Russian Bible Society

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Russian Bible Society (Russian: Российское Библейское Общество) is a Christian non-denominational organization for translating and distributing the Bible in Russia, in languages and formats accessible to anyone.[1]

Early history[edit]

The first attempts to translate books of the Bible into the modern Russian language of the time took place in the 16th and 17th centuries. However, these works (undertaken by deacon of Posolsky Prikaz Avraamiy Firsov, pastor E. Gluk, and archbishop Methodiy Smirnov), were lost during political turbulence and wars.

A full-scale Bible translation into the Russian language began in 1813, after the establishment of the Russian Bible Society. The full edition of the Bible with both the Old Testament and the New Testament was published in 1876. This work, called the Russian Synodal Bible, is widely used by Protestant and even Catholic communities all over Russia and in the former soviet states, and is also used by many Russian Orthodox adherents for all kinds of teaching and private study, outside of liturgical use (for which the Old Church Slavonic version is preferred). More recently, several modern translations have appeared.[2] The Russian Bible Society, between its establishment in 1813 and 1826, distributed more than 500,000 Bible-related books in 41 languages of Russia. Several times in the 19th and 20th centuries, activities of the Society were stopped by reactionary policies of the Russian Government.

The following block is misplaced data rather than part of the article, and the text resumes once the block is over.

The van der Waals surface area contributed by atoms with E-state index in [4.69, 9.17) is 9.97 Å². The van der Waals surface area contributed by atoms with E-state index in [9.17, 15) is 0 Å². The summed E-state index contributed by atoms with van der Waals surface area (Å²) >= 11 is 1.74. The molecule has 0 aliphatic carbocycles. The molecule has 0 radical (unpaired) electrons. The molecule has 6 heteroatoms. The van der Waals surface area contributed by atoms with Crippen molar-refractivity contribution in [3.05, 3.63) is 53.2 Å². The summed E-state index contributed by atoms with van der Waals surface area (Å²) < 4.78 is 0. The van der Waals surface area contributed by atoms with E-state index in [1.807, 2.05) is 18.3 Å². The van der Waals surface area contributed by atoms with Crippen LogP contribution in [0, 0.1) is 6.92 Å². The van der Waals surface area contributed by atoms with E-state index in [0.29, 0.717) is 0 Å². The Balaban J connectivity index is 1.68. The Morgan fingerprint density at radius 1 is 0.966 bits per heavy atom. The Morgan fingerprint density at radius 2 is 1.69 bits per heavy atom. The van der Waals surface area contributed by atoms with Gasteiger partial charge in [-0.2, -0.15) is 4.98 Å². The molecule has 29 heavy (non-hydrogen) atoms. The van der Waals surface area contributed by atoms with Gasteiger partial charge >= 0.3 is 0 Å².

Recent history[edit]

The Society was restored in 1990-1991 after a pause connected with the Soviet regime restrictions.[3]

The opening ceremony of the Building of the Russian Bible Society in Moscow was visited by representatives of Orthodox, Roman Catholic, and Protestant churches, who joined their efforts in the cause of Bible translation and distribution. The well-known Orthodox priest and theologian Alexander Men was one of the leaders of the refounded institution.

The editions of the Society are based on the universal doctrine of the early Christian church and include non-confessional comments. Over 1,000,000 Bible-related books are printed per year by that institution. The Bible is also being translated into native languages and dialects of Russia's ethnic groups.

Since 1995, the Russian Bible Society is a member of the United Bible Societies association.


External links[edit]